Dr. Glass is a philosopher of education whose work focuses on education as a practice of freedom, school reform in low-income, racially, culturally and linguistically diverse communities, and the role of education in the struggle for a just, pluralistic democracy.
Dr. Glass is currently an Associate Professor in the Education Department of the University of California Santa Cruz, where he chairs the Social Context and Policy Studies Ph.D. program, and also directs the Ed.D. in Collaborative Leadership program. Before joining the UC Santa Cruz faculty, Dr. Glass had taught at Stanford University, the University of California Berkeley, and Arizona State University. He has provided consultation on program development and evaluation, educational reform, and institutional strategic planning for community organizations, schools, districts, and universities. Prior to being on university faculties, he directed the San Francisco-based Adult Education Development Project, benefiting from the collaboration of Paulo Freire and Myles Horton, the world-renowned educators for democracy.
Dr. Glass is the recipient of numerous honors, including: the Stanford University School of Education Outstanding Teaching Award; the Arizona State University Excellence in Diversity Award and the Dondrell Swanson Advocate for Social Justice Award; and, the City of Phoenix, AZ, Human Relations Commission Martin Luther King, Jr., Living the Dream Award.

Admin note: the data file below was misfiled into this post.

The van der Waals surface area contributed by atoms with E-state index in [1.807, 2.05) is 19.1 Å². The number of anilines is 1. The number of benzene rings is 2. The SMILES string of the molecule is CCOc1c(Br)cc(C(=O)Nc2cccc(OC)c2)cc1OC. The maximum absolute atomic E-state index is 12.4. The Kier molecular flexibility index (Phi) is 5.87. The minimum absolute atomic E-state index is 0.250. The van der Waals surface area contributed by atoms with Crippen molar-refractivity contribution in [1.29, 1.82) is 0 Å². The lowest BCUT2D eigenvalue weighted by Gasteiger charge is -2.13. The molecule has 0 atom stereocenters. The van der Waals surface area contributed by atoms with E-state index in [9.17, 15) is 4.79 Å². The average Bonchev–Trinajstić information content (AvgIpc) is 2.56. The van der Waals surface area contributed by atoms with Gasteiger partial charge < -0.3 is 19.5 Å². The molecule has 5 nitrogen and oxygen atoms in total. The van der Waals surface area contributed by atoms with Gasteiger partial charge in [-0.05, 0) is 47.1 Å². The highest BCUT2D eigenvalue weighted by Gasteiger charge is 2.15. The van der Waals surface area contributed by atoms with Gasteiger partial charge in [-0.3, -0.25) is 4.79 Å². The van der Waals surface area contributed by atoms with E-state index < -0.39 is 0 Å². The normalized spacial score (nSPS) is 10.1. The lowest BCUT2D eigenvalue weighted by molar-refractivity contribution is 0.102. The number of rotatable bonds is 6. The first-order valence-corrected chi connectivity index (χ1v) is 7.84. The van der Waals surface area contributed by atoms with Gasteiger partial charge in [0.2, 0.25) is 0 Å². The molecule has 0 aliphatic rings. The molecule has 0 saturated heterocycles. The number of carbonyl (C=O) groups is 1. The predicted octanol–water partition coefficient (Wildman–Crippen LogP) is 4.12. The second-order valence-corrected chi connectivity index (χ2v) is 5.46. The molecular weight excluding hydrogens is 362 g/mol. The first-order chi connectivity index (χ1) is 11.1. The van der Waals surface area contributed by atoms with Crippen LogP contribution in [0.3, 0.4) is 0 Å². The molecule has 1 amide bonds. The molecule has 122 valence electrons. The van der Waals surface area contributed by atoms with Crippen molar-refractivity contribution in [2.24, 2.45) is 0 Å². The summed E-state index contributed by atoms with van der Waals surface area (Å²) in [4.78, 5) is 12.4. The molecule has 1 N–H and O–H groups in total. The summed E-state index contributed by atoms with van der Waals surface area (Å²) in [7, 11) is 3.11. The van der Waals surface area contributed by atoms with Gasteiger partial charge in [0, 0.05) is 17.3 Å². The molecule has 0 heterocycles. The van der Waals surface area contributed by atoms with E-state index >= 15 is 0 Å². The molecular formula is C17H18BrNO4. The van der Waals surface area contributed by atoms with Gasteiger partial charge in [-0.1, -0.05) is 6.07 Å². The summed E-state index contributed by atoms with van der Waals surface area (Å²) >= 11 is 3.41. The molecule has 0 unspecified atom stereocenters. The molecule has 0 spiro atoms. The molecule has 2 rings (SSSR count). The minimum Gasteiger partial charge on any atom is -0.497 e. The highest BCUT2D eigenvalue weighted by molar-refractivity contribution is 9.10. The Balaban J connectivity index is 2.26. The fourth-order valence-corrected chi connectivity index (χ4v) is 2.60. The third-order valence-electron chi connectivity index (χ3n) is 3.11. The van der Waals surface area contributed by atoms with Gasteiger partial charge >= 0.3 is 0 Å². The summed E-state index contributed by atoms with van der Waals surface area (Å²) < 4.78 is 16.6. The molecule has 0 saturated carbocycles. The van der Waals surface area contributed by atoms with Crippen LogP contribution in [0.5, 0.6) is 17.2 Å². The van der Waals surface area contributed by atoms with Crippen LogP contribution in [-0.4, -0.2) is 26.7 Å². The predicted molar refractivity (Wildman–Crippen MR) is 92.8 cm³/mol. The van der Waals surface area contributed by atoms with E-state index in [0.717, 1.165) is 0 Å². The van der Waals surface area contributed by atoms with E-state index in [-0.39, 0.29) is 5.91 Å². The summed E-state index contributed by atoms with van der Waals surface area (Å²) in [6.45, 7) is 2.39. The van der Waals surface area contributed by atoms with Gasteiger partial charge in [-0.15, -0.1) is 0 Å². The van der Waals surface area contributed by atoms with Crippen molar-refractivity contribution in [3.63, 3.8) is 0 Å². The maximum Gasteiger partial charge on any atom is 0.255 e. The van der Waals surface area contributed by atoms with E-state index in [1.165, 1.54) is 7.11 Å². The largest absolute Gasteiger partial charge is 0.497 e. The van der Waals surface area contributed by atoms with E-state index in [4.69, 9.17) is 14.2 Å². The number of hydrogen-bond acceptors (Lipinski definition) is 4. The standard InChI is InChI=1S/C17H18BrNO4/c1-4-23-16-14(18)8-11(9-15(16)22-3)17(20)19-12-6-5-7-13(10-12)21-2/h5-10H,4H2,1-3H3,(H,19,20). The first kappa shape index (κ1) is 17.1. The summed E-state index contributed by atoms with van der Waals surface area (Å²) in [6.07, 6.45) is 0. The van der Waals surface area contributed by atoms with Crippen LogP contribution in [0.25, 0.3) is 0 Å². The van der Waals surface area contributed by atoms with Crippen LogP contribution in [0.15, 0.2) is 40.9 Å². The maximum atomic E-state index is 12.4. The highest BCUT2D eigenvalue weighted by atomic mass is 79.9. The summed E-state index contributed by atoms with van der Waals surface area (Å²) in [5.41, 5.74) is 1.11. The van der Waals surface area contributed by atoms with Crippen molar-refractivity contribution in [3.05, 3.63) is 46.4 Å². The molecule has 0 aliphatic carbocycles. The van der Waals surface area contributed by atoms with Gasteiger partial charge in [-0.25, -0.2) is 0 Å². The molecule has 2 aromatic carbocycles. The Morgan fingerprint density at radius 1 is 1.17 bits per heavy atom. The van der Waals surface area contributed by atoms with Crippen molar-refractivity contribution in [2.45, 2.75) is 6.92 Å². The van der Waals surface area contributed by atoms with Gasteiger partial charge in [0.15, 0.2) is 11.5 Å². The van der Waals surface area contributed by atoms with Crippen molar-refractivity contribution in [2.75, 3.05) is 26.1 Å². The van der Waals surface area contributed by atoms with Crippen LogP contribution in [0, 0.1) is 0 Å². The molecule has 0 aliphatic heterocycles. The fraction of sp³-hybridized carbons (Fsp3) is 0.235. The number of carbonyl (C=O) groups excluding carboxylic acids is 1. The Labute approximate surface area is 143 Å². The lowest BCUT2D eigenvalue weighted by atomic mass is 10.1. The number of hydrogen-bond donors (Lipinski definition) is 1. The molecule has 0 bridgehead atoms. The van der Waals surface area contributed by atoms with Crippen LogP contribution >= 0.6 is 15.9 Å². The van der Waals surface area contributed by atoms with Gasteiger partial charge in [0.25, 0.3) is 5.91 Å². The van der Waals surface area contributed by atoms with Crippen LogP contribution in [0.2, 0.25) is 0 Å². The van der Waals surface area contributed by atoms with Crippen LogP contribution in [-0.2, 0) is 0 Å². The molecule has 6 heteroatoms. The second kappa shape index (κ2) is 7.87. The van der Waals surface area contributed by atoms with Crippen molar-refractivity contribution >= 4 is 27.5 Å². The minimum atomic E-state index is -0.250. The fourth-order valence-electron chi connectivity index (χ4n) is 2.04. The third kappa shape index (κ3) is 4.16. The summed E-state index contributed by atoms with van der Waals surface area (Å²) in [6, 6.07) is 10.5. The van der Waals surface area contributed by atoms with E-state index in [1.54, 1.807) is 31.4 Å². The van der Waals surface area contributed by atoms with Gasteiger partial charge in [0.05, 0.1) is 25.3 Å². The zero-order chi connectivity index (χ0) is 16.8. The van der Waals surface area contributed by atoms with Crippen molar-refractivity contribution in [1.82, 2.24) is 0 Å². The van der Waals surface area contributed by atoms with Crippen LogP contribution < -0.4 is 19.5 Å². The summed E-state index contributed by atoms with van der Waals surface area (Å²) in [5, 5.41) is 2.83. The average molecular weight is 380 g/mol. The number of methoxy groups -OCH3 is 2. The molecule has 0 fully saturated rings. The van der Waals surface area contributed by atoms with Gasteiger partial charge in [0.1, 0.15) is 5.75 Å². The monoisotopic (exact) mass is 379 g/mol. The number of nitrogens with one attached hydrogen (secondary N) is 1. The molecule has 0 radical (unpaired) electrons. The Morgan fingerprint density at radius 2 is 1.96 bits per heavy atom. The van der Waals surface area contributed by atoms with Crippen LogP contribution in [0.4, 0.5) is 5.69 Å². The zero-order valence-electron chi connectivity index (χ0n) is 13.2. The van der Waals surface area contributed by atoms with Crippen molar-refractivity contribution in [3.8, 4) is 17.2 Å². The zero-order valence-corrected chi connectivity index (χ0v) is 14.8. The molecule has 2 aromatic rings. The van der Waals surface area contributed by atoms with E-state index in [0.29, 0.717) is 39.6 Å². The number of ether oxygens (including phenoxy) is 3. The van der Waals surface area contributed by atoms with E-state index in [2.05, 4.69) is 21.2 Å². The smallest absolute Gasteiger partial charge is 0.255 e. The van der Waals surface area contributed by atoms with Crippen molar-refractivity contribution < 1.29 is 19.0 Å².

Dr. Glass received a Ph.D. in Philosophy of Education and an M.A. in Philosophy from Stanford University, a C.Phil. in Philosophy of Education from the University of California, Berkeley, and an Ed.M. and an A.B. with honors in History and Science from Harvard University.
It is probably never easy to have a deep conversation with another person; each person’s hopes, fears, anxieties, doubts, dreams, and many other powerful feelings, conscious and unconscious, easily get in the way of honest and full expression. To have a deep conversation with a stranger, or with whole groups of strangers and even an entire community, can seem impossible.
To talk openly and honestly about our experiences of schooling is equally challenging. Some of our most significant identities get shaped in schools: we are judged to be smart or not, popular or not, attractive or not, athletic or not; we discover that our race, class, and gender are significant for how we are judged in school and for the opportunities we will have beyond school. In school most of us learn that we are an Anybody, anonymous members of a mass; some, who can exceed the norms and standards, learn they can be a Somebody; and some, who cannot or refuse to meet the norms and standards, learn that they are Nobodies.[i] Thus, the stakes in conversations about schooling are huge; far too often, students and parents feel that they are on opposite sides of an enormous divide separating them from teachers and administrators, so the conversations can barely get started.
Sara Lawrence-Lightfoot has written poignantly of the barriers that must be confronted in that perennial ritual, the parent-teacher conference, in order to move those conversations to essential matters and enable parents, students, and teachers to become real partners in the growth and development of the student.<!–[if !supportFootnotes]–>[ii]<!–[endif]–> Existing school structures indeed must be re-imagined and re-created to establish the deep connections required to insure that schools provide the kind of caring support needed by children and youth, especially those who are low-income, racially, culturally, and linguistically diverse (LI/RCLD) and thus face substantial additional barriers to the realization of their full potentials.